Press "Enter" to skip to content

Humari Shubh and ‘Safe’ Deepawali

Welcome to that time of the year, when we finally embrace ourselves to become the ‘light of the year.’ It’s an ecstasy to enjoy every street lit up with houses overflowing with guests, gifts and an unlimited number of sweets and dry fruits trays, but certainly not ‘the patakhe’. But wait, is this possible?

Today, we at Tricity Scoop, give you a peek into the lives of some families of Chandigarh, Mohali and Panchkula, who proved that sometimes opting for a ‘Safe’ Diwali can lighten up your festive vibe more than any rocket or fuljhadi would ever do.

So, sit back, grab your Kaju Katli or if you’re a Punjabi, then grab your Butter Chicken and Rumali Roti as we present to you, Tricity’s Shubh and ‘Safe’ Diwali!

Harshak Abhinandan Singh

Harshak Abhinandan Singh, 23

Let’s start our first story from Mohali as we look into the life of Harshak’s family, who have been celebrating a cracker free Diwali for many years. ‘When you’re a kid, it’s but obvious to feel the excitement of both Dussehra and Diwali because it’s the time of the year to buy crackers. As a kid, I used to work in associations with the neighborhood kids to make our very neighborhood Ravan, so buying crackers was always important. It was essential to buy crackers worth 5000 INR whenever Diwali was near.’

When asked Abhinandan if he still continues to celebrate Diwali with crackers, the entrepreneur replied by saying that he has changed his Diwali routine by 180 degrees. ‘I think I started avoiding crackers in my 8th grade. Somewhere, I felt myself growing sensible and aware of my thoughts. I started realizing how much crackers impact the environment and the society we live in. It is true that maybe a century ago, we had a better environment so bursting these pathakhe was not that big of a deal. But we’ve overused them to the point that we’re burning the very environment we’re living in.’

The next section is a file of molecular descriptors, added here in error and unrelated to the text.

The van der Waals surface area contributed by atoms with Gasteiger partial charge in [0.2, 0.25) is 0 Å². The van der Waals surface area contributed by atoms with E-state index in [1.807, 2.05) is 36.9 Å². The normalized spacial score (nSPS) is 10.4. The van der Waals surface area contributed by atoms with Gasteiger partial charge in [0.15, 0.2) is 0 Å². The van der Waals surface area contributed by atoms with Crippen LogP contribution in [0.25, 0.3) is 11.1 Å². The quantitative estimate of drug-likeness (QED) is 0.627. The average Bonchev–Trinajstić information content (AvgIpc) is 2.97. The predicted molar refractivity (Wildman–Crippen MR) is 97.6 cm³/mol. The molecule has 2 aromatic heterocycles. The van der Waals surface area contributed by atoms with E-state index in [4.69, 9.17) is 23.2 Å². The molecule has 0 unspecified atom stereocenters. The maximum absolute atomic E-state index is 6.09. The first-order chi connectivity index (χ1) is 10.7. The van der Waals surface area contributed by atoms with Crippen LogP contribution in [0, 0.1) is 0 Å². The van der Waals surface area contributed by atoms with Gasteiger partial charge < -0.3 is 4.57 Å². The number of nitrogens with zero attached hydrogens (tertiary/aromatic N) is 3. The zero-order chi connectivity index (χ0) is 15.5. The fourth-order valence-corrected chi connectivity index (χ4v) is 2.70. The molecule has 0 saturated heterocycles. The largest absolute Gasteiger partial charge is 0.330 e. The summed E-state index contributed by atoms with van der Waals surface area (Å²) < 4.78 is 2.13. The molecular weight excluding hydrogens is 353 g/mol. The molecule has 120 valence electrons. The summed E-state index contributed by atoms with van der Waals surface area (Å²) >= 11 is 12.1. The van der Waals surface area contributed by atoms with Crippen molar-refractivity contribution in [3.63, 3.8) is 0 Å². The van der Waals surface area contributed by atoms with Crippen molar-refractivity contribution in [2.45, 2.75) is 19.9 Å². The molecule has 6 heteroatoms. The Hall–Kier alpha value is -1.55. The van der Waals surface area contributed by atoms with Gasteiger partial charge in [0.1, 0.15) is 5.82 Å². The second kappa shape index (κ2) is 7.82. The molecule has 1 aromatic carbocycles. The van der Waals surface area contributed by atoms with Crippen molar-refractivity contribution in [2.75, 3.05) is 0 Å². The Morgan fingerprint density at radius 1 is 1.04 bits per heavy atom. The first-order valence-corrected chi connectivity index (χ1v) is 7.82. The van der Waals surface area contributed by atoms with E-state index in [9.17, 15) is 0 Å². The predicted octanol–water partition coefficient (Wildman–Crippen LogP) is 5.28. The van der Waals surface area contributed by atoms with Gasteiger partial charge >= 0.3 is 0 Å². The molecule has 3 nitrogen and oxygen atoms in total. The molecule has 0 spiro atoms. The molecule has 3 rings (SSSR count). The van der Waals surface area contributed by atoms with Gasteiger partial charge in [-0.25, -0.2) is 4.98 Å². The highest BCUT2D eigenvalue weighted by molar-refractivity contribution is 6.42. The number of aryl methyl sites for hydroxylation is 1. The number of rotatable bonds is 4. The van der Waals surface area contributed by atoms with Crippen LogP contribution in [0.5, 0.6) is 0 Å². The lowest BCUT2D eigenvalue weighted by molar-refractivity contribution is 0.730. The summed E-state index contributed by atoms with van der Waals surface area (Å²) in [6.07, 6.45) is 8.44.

‘Diwali should be a festival where you celebrate it with your loved ones because it’s the time where happiness reconciles into 1000 folds in every household. By bursting crackers, you encourage a negative feeling because you know at the back of your head that you’re hurting somebody/something for your own amusement. People should realize that lighting a candle or a diya or feeding the unprivileged can be merrier than bursting a Diwali bomb.’


Peehul, 21

Now we’ve arrived in the staff quarters of Panjab University as we listen to Peehul’s Diwali. ‘Diwali for me is all about meeting my friends and relatives as my schedule requires me to work and study throughout the year without any breaks. It’s exciting to help in the rearrangement of the house, especially the pooja room of the house, as redecorating my Ganesh murti along with Krishna ji, Laxmi Ji and all the deities gives me joy.’

‘I am a peace and nature lover, so I strongly prohibited bursting crackers during any festival and occasion as a matter of fact. I do not understand why people find it amusing to indulge in violence against nature, animals and their own self through this yearly routine. I recently discovered that bursting a fuljhadi is equivalent to bursting 80 packs of cigarettes.’

‘Diwali is a festival which brings you and your loved ones together for a massive celebration. When you think of a safe Diwali, think of celebrating it in a human-friendly way and not in an eco-friendly way, as there’s no amusement in harming others for the sake of a celebration.’